Thoughts on an unpredictable series of local disasters
Commissioned photography by Matthieu Lavanchy
Monday, 9 April 2018. 4:35am
I shake a Starbucks VIA into my cup and turn on the electric kettle. Dust rings form around a spinning nebula, debris colliding and flattening into discs orbiting its collapsing centre, hydrogen nuclei smash and fuse, exploding, birthing a star. While I wait for the water to boil, I check Twitter. Solar wind flares through the rings, scattering loose debris and burning off the smaller discs, while others, dense enough to survive, become spheres, crusts of rock cooling around molten cores. I watch video footage of a gas attack in Douma, Syria: limbs splayed on a bunker floor, blank eyes, green, wax-like children’s faces.
When the kettle clicks, I fill my cup, relishing the bitter aroma of the water mixing with the powder. Originally emerging in the highlands of Ethiopia, coffee is now a global commodity crop, grown in equatorial regions around the world, threatened by drought, berry borer beetles, leaf rust fungus and increasing temperatures; threatened, that is, by climate change. I recall a recent review of a book about a Yemeni-American man, Mokhtar Alkhanshali, who dreams of importing beans from his country of origin and I think about the war going on there, which I do not understand – but only for a moment.
Theia smashes glancingly into the Earth, vaporizing its outer layers, shifting the planet’s path around the sun, blasting rock into space that then coalesces, over time, into a moon. The Earth’s orbit stabilizes, oceans form, clouds form, comets and meteors strike the planet’s surface. Life begins. I flip my egg-white omelette onto my plate and pour a new cup of coffee, this one made from Guatemalan beans roasted in Valparaiso, Indiana, brewed in a moka pot that always reminds me of living in Berlin after I got out of the army, and also of the third-floor apartment in Bushwick I subleased the summer I first moved to New York. I can still smell the loamy aroma of Bustelo brewing, feel the smothering humidity of an August day already warm by seven in the morning, and see the lurid greenery glowing wild in the apartment block’s empty back lot. Outside it’s snowing, adding to the impression that winter will never end, yet the National Snow and Ice Data Center reports that Arctic winter sea ice recently reached its second-lowest maximum area ever recorded, not quite matching the record low set last year.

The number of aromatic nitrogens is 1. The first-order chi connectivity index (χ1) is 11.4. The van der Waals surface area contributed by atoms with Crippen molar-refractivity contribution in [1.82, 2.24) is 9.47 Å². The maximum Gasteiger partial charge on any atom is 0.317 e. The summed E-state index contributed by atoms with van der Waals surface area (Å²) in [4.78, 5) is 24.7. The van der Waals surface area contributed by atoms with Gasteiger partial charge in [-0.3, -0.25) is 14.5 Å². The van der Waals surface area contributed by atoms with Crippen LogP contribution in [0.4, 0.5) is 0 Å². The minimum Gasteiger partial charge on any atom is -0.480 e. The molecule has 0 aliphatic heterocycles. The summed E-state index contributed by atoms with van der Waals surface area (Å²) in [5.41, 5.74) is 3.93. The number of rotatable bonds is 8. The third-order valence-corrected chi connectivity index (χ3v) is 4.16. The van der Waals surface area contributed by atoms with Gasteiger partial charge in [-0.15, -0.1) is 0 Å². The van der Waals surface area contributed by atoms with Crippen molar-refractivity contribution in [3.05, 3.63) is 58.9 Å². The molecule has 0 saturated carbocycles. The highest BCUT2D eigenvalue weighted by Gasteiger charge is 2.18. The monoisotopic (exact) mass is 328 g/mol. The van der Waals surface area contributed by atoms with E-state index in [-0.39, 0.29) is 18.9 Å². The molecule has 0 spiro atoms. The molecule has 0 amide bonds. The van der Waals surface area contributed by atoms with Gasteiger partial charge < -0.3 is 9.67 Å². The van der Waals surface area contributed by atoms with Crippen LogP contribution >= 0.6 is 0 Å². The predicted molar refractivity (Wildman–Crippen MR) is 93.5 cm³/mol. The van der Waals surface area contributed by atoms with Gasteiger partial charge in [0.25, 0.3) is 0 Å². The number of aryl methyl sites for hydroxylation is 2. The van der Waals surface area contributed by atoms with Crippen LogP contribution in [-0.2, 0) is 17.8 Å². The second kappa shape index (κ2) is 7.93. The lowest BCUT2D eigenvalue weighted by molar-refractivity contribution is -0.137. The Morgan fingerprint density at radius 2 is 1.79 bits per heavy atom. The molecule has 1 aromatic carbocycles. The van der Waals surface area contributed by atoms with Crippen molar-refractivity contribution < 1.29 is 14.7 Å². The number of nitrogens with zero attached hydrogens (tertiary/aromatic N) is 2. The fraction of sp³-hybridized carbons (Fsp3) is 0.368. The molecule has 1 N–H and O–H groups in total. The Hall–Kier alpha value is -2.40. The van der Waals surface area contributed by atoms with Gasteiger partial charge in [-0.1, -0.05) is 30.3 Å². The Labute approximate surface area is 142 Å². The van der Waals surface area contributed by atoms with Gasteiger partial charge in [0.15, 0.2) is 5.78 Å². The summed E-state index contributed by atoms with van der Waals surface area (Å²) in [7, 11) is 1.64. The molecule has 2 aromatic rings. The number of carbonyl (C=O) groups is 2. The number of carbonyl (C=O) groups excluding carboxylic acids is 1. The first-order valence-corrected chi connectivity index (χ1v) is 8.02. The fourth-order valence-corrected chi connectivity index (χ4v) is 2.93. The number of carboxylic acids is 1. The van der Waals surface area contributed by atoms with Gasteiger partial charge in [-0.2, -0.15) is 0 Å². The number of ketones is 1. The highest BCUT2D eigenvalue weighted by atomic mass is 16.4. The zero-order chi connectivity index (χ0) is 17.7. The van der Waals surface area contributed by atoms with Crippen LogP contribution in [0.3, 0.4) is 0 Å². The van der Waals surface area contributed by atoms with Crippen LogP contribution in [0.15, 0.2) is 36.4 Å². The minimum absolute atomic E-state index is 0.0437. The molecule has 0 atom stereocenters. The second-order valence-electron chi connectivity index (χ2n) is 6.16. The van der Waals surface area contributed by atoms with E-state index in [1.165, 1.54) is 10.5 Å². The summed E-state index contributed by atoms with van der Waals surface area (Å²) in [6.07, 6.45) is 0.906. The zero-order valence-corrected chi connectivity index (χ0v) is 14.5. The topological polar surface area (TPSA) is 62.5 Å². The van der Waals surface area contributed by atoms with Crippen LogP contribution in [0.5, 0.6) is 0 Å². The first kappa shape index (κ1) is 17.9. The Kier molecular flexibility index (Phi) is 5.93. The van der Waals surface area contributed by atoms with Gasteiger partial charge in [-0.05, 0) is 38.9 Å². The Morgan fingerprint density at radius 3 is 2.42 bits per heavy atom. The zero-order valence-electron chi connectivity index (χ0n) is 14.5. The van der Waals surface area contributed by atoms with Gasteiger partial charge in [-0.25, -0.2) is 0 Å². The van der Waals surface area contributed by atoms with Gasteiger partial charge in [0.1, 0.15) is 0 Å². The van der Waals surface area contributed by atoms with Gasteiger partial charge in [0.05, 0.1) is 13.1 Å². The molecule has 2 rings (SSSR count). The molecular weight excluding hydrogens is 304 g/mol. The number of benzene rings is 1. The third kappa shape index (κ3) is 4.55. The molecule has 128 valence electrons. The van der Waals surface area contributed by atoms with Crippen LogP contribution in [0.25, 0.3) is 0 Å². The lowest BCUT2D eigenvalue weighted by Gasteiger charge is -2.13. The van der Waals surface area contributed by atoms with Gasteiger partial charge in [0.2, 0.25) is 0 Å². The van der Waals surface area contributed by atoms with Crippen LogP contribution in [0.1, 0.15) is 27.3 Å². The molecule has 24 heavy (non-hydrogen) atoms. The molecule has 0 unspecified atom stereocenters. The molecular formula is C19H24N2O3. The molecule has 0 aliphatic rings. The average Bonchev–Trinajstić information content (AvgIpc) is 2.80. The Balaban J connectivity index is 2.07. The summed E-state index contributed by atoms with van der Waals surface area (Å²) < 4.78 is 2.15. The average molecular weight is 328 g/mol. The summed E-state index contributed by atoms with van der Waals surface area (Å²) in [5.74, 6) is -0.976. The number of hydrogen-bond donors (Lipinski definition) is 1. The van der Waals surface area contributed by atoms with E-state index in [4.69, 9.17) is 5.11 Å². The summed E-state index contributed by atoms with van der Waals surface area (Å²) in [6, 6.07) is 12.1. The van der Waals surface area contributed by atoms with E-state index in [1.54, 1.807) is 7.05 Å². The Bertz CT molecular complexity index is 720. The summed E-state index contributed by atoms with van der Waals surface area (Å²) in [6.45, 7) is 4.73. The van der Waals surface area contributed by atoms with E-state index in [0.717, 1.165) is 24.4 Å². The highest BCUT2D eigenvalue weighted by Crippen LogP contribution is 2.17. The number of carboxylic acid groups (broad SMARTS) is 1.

While I eat, I read Alain Badiou’s introduction to Being and Event (2001). I’m hoping to find something useful for thinking about our contemporary moment – specifically our global failure to imagine a universal human subject who might respond to climate change. Badiou argues that the subject, as such, ‘is nothing other than an active fidelity to the event of truth’; I’m not sure yet what he means by truth, but it seems to be a kind of procedural, transcendental ideality. As Badiou writes: ‘The being of truth, proving itself an exception to any preconstituted predicate of the situation in which that truth is deployed, is to be called “generic”. In other words, although it is situated in a world, a truth does not retain anything expressible from that situation. A truth concerns everyone inasmuch as it is a multiplicity that no particular predicate can circumscribe. The infinite work of a truth is thus that of a “generic procedure”. And to be a subject (and not a simple individual animal) is to be a “local active dimension of such a procedure”.’